These are books that either impressed me, inspired me, or for mysterious reasons compelled me to read and reread them. For full-length reviews, click each title. Short capsule reviews are at the bottom of the page. Also see my musings about nature writers such as Thoreau and Edward Abbey.
The Winds of War, by Herman Wouk
Imagine starving to death in a snowy, besieged Leningrad, licking the glue off wallpaper for nutrients. Imagine watching human beings, your neighbors, herded like cattle onto trains, en route to a clouded fate about which you and they have heard terrible rumors you cannot quite believe. In Herman Wouk’s The Winds of War and its sequel War and Remembrance, these scenes from World War II seem vividly, shockingly real. Read the rest of the review.
The Lord of the Rings, by J.R.R. Tolkien
The last thing the world needs is another review of The Lord of the Rings. Here’s one anyway. The first time I read Tolkien, the mushroom/Bombadil chapters made my eyes glaze over. (Continued here.)
Madame Bovary, by Gustave Flaubert
Flaubert’s book that makes me wish I had better French, so I could read it in the original language. (Full review here, s’il vous plait.)
Replay, by Ken Grimwood
This is a book full of intriguing questions. What if you could relive your life? Would you have the same friends, choose the same career, marry the same person?. (Continued here.)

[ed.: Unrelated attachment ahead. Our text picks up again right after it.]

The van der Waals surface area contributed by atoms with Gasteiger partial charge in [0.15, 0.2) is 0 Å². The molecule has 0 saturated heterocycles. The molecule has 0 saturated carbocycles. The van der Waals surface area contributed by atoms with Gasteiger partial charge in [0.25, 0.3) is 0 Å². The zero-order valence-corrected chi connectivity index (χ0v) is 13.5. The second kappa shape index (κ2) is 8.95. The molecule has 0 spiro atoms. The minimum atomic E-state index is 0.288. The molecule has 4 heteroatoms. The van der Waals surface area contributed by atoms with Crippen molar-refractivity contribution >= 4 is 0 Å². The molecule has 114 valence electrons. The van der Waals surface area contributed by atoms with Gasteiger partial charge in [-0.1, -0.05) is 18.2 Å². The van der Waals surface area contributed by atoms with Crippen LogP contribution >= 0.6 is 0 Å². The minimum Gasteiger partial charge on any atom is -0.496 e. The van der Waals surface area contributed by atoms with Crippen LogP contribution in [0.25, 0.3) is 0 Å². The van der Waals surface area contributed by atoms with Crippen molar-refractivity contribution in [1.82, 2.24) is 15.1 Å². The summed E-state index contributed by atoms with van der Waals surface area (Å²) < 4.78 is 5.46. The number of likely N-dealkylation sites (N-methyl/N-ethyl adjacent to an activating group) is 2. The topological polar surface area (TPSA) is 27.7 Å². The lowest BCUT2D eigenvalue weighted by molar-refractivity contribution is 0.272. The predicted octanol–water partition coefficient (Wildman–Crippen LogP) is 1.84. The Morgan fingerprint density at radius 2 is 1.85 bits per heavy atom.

Means of Ascent, by Robert A Caro
Lyndon Johnson's 1948 senate race against a legendary, insanely popular former Texas governor, Coke Stevenson, was in many ways the first "modern" election campaign, complete with mudslinging, smears, soundbites, accusations of voter fraud, and appeals to the Supreme Court. (Read more)
The Thread That Runs So True, by Jesse Stuart
Stuart's style isn't so much dry as parched, and he does have a habit of interrupting the story to brag about his fighting prowess. (First day on the job an 18-year-old fourth grader tried to beat him up.) But these tales of a rural Kentucky teacher in the 1930s and '40s are fascinating. Sadly, many of the problems troubling teachers then are still around today in the No Child Left Behind era.
The Moon is a Harsh Mistress, by Robert A. Heinlein.
Before Heinlein devolved into a weird, horny, scatterbrained old man, he actually wrote some pretty good books. This is one of them. This book is also available as an audiobook, read by Lloyd James, at Blackstone Audiobooks.
The Girl, the Gold Watch & Everything,
by John D. MacDonald
The appeal of this book is the implausible invention of one of the characters: a gold watch that stops time. I want one of those things, too. Pressing deadlines and lack of sleep often make me wish the universe came with a pause button. The book itself is absurdly dated, so rooted in the 1960s that you almost expect Goldie Hawn and Austin Powers to show up on the next page. But it's entertaining to watch the characters race to get their hands on the time-stopping watch and to struggle with the ethical implications of having the power to pause time.
Lost on a Mountain in Maine, by Donn Fendler, as told to Joseph B. Egan
Boy gets lost on Mount Katahdin, freezes, hallucinates, gets eaten alive by mosquitoes, and starts using “Christmas!” as a G-rated expletive. Search & rescue operation begins, fails. Many lose hope. Boy wanders for days. Happy ending ensues. A classic children’s book, in print since 1939. (Read more about Donn Fendler’s mountain misadventure.)
Chimney Pond Tales,by LeRoy Dudley
Hilarious homebrewed folklore from the slopes of Mount Katahdin. In the 1930s, park ranger Roy Dudley recorded his favorite campfire yarns about Katahdin’s resident Indian god, Pamola, on the wax cylinders of an Edison office dictating machine. This book rescues those tales from obscurity.